This whole cooking with the kids experiment is turning out to be a good learning experience for me, too. Pita and hummus I can practically make in my sleep, but when it comes to instructing someone else how to do it, especially humans under the age of 10, I had to stop and think about every single measurement, every step. It's a lot like teaching piano to a beginner, come to think of it. What follows is a list of what I've learned so far about teaching my kids to cook:
- Sequencing is everything; you can't leave anything out or the student/kid will be totally lost and get discouraged and want to give up. If you just say, "Here, open this can of chickpeas," you'll end up doing it yourself, whereas if you hand the kid the can and the can opener, show him how to use it, and give him a strainer to dump the chickpeas in (with a reminder about holding the strainer over the sink before he dumps them in...ahem...) he'll do it himself. Sure, it takes three times as long, but it's worth it. Which brings me to #2...
- When we do Tuesday Night Fun Cooking! we start making dinner at 4:30 if there is a prayer of eating before bedtime.
- Kids love gadgets. Even if it feels gimmicky, using fun gadgets can be the hook that gets kids willingly into the kitchen. Tonight's featured gadgets were: the food processor, the lemon squeezer, the can opener, and even knives. This evening we used the lemon squeezer and food processor several times so they got plenty of turns and didn't have to fight over them, either.
- Kids are more likely to enjoy what they're eating if they made it themselves. It's an opportunity for them to take pride in their work. Also, they will surprise you with what they are capable of.
Now for a few photos! If you follow me on Instagram you may have seen these already:
|Squeezing lemons is hard work.|
|Making dressing in the food processor is a group effort.|
|Who says 7 years old is too young to use a knife?|
|Pita fresh out of the oven. The pita, alas, I did myself without the kids' help because of time considerations. Next time they will learn.|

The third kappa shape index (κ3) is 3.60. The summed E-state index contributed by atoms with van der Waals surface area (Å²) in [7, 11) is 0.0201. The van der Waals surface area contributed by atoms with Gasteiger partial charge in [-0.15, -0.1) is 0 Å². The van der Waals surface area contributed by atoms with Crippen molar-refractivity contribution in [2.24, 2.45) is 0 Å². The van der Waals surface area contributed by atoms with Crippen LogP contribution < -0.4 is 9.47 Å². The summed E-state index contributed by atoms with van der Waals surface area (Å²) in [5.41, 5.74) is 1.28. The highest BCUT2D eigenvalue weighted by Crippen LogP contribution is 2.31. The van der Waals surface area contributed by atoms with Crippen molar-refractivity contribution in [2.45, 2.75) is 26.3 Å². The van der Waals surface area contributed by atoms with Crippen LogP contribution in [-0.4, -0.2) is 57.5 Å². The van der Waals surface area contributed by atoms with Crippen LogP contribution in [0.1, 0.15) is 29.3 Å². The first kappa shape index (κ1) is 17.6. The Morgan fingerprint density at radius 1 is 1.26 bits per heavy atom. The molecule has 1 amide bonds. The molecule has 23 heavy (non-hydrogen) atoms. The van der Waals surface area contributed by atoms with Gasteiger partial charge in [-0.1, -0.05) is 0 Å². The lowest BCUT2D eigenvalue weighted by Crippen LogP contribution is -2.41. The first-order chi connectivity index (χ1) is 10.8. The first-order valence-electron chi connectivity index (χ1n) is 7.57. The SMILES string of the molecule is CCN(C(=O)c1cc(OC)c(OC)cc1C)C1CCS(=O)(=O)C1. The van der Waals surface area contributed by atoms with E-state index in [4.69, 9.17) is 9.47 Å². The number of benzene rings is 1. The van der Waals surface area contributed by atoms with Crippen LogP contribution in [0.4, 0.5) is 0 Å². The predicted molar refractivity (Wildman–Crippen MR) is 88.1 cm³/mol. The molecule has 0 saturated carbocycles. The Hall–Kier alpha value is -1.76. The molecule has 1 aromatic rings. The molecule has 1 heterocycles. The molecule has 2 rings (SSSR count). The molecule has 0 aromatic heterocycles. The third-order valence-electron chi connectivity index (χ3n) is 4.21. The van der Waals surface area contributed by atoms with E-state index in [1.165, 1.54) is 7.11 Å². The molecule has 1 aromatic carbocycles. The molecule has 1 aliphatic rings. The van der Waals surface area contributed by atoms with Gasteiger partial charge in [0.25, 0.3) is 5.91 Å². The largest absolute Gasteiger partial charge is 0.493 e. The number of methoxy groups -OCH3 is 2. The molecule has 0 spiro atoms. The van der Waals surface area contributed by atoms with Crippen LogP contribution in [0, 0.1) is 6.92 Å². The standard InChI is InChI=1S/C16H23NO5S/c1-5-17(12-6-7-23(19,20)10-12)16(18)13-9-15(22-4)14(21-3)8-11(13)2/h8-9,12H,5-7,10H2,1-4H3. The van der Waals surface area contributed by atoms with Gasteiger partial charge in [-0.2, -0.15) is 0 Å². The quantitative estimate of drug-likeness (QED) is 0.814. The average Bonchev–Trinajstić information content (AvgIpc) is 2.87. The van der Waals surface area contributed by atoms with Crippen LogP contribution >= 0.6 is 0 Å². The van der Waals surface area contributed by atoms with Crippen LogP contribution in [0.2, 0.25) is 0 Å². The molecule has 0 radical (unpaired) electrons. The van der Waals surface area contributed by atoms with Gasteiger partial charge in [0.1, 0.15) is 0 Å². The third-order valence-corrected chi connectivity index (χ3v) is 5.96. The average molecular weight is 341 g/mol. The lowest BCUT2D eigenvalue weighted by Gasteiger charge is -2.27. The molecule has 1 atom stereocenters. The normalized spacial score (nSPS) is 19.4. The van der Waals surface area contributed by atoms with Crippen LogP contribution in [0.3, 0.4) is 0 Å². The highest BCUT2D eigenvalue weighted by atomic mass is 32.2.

|Fattoush! Which of course the kids call "fat tush"!!|
*I didn't use specific recipes, but below is an approximation of what I did:
- Mix together 2.5 cups all-purpose flour, 1.5 tsp salt, 2 tsp sugar, 1 tsp baking powder, 2 tsp yeast, 2T olive oil, 1 cup warm water into a dough, adding a little more flour if necessary.
- Cover the dough in a bowl and let it sit for an hour until it become puffy. It won't necessarily double in size.
- Divide into 6-8 pieces (depending on how big you like your pitas! I made six) and roll into rounds about 1/4" thick and 6" in diameter.
- Let the rounds rest for 15 while your oven heats up to 500.
- Bake on the bottom rack for 5 minutes. The pitas should have puffed up by this time. Then move up to the upper third of the oven for another 2 minutes or until the pitas are just browned.
Fattoush Salad (this is best in late summer when you can get all the vegetables locally or from your own garden! but it's still pretty good in late January)
- Cut up about 2 cups of pita or other bread into large bite-size pieces and toast in a generous amount of olive oil on the stovetop (I use a cast iron skillet), then sprinkle with salt and garlic powder. Or you can throw a clove of fresh garlic in the olive oil before you add the bread to infuse the oil with that flavor
- Mix together a bunch of fresh vegetables that have been washed and chopped; we used romaine lettuce, cucumber, tomatoes, bell pepper
- I'm really approximating here for the dressing, but I used roughly 3T lemon juice, 1/4 cup olive oil, a clove of chopped garlic, 1/2 cup fresh herbs (mint and parsley), 1 tsp ground sumac, 2 tsp honey, 1/2 tsp salt - all mixed in the food processor.
- Just before you eat, mix the bread with the chopped vegetables and toss with the dressing. We also added some chopped goat cheese. Whether that's authentic or not, I don't care! It was good.
- In a food processor combine: 1 can of chickpeas drained and rinsed, 1 large clove garlic, 1/2 tsp salt, 1/2 tsp ground cumin, 2T lemon juice, 2T tahini (sesame paste), 2-4T plain yogurt.
- As the processor is running, drizzle 1/4 cup olive oil. Mix until the hummus is a pleasant creamy texture and taste for salt.
- If I were making it for me and not my spice-sensitive kids I'd sprinkle it with cayenne or chili powder before serving!